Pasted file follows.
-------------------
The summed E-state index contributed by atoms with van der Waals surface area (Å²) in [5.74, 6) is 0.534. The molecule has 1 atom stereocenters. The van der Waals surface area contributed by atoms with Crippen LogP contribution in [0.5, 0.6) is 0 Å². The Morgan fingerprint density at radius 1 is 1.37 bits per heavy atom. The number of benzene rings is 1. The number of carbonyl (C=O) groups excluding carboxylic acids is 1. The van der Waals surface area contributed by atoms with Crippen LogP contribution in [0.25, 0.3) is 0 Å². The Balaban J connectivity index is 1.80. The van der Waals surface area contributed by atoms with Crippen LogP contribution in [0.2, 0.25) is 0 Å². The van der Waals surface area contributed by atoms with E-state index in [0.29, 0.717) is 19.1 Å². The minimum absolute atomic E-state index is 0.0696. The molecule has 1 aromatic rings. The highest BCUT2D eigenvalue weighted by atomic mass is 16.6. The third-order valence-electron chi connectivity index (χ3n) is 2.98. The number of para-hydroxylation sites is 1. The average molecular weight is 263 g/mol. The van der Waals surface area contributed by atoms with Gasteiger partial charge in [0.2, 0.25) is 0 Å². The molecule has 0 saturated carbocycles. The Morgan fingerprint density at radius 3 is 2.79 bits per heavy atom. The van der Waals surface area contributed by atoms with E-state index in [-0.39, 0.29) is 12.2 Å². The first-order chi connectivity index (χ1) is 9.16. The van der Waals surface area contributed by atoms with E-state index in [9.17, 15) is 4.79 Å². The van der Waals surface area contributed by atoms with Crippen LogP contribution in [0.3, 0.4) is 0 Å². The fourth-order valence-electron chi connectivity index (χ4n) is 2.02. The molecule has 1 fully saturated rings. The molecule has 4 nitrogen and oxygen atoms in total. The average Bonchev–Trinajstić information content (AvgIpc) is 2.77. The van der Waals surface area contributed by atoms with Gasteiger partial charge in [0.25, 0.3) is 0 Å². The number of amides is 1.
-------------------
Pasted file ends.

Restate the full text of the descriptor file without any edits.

The summed E-state index contributed by atoms with van der Waals surface area (Å²) in [5.74, 6) is 0.534. The molecule has 1 atom stereocenters. The van der Waals surface area contributed by atoms with Crippen LogP contribution in [0.5, 0.6) is 0 Å². The Morgan fingerprint density at radius 1 is 1.37 bits per heavy atom. The number of benzene rings is 1. The number of carbonyl (C=O) groups excluding carboxylic acids is 1. The van der Waals surface area contributed by atoms with Crippen LogP contribution in [0.25, 0.3) is 0 Å². The Balaban J connectivity index is 1.80. The van der Waals surface area contributed by atoms with Crippen LogP contribution in [0.2, 0.25) is 0 Å². The van der Waals surface area contributed by atoms with E-state index in [0.29, 0.717) is 19.1 Å². The minimum absolute atomic E-state index is 0.0696. The molecule has 1 aromatic rings. The highest BCUT2D eigenvalue weighted by atomic mass is 16.6. The third-order valence-electron chi connectivity index (χ3n) is 2.98. The number of para-hydroxylation sites is 1. The average molecular weight is 263 g/mol. The van der Waals surface area contributed by atoms with Gasteiger partial charge in [0.2, 0.25) is 0 Å². The molecule has 0 saturated carbocycles. The Morgan fingerprint density at radius 3 is 2.79 bits per heavy atom. The van der Waals surface area contributed by atoms with E-state index in [-0.39, 0.29) is 12.2 Å². The first-order chi connectivity index (χ1) is 9.16. The van der Waals surface area contributed by atoms with E-state index in [9.17, 15) is 4.79 Å². The van der Waals surface area contributed by atoms with Crippen LogP contribution in [0.3, 0.4) is 0 Å². The fourth-order valence-electron chi connectivity index (χ4n) is 2.02. The molecule has 1 fully saturated rings. The molecule has 4 nitrogen and oxygen atoms in total. The average Bonchev–Trinajstić information content (AvgIpc) is 2.77. The van der Waals surface area contributed by atoms with Gasteiger partial charge in [0.25, 0.3) is 0 Å². The number of amides is 1.